So let’s deal with the perception. As I see it what we must do is work co-operatively, collaboratively, which incidentally will be a first for us, to make sure that Tamar Valley’s tourist and clean agriculture values are not compromised. We don’t have a great track record in that regard either; our last pub caught fire and our wine and walnut businesses sold at a 50% loss.

Gunns will hopefully emerge as a modern company. Right now it’s a debt laden cripple with negative operating cash flow and decrepit poorly performing assets largely unwanted by anyone else. If we can sell the plantation land to the Canadians and get rid of some debt and get the banks off our back, and if we can get some money from the Feds, then we might be able to take up a small interest in a mill.

If not I’m out of here by Xmas, back to Noosa. The Bell Bay sawmill can’t afford to pay me $1 million pa. It mightn’t even be operating at that stage. We’ve made a fair few blunders with our softwood processing business. We bought Auspine, then sold 75% of the trees, closed down 2 sawmills causing huge collateral damage to Scottsdale, discovered we didn’t have enough resource, bought a newer mill from FEA’s Receiver with supply contracts in place, organised a sale and leaseback which fell through at the last moment because the financiers had viability concerns, rechecked the available resource and realised that operating the mill at full capacity was going to be impossible because once again we misjudged the available inputs. Whoops. Who says we’re incapable of running a high tech pulp mill, the most modern of its type in the world? Warwick Raverty spreading lies again, I suppose.

We will work with the people of Rowella and George Town to make sure they don’t suffer. The rest of the Tamar Valley will just have to take their chances. We will support open engagement, and make this mill one of the most transparently operated and full-accountable mills in the world. The opportunity for its legitimacy to be scrutinized is on the table awaiting participation. However there will be no opportunity for redress——one out of two isn’t bad is it?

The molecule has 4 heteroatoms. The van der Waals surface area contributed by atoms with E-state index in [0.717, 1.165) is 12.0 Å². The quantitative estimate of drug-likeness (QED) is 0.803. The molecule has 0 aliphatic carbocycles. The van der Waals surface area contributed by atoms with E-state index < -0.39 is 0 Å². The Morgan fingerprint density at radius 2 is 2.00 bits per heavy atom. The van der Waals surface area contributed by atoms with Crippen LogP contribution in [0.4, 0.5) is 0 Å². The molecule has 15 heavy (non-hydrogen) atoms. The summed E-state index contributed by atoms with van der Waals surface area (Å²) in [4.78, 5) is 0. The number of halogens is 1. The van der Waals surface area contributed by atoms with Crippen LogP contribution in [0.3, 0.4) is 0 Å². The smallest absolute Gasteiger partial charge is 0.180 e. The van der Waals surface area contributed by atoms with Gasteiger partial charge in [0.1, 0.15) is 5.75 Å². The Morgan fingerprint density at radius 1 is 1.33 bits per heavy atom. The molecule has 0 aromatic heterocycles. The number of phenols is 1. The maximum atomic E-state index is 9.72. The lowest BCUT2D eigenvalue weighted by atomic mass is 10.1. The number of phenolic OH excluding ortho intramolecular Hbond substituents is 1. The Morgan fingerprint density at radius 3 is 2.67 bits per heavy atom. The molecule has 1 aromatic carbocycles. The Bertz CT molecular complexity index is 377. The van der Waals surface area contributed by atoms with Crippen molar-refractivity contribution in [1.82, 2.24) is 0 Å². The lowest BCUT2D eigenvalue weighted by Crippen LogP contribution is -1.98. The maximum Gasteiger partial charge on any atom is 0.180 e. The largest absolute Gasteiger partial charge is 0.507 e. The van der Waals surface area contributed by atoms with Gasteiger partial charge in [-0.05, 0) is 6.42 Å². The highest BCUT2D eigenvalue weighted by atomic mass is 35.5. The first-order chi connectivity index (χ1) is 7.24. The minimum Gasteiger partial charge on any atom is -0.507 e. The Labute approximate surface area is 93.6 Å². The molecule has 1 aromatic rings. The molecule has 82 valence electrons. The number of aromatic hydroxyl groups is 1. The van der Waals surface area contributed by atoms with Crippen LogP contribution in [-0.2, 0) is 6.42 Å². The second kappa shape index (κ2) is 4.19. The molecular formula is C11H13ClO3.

Gunns might have come late and with much reluctance to its newfound (sic) acknowledgement to operate successfully within its social context, but at least it has. I understand that many will for some time to come be looking to see if the leopard’s spots will fade. Fair enough. My greater challenge is not so much to convince the Tasmanian public that Gunns can now be trusted, for that is impossible, but to convince them Tasmania needs one more roll of the discredited top down model of major industrialisation where the burden of another too big to fail operation will inevitably mean the Feds will intervene if trouble occurs. I hope they will because Tasmania sure as hell couldn’t afford to.

The challenge I send out to the likes of Richard Flanagan is: be objective, not emotive and understand that yours is not the only point of view. We have always been objective. We have pursued our goals with complete disregard for others. Isn’t that what being objective means, to pursue one’s goals? The mere fact that we peddle half-truths by omitting costs when talking about benefits is a separate issue entirely.

Reluctantly we acknowledge that all points of view matter, and we have a responsibility to find a way to meet many people’s needs, and by respecting and upholding due process, we will demonstrate the mark of a civilized society.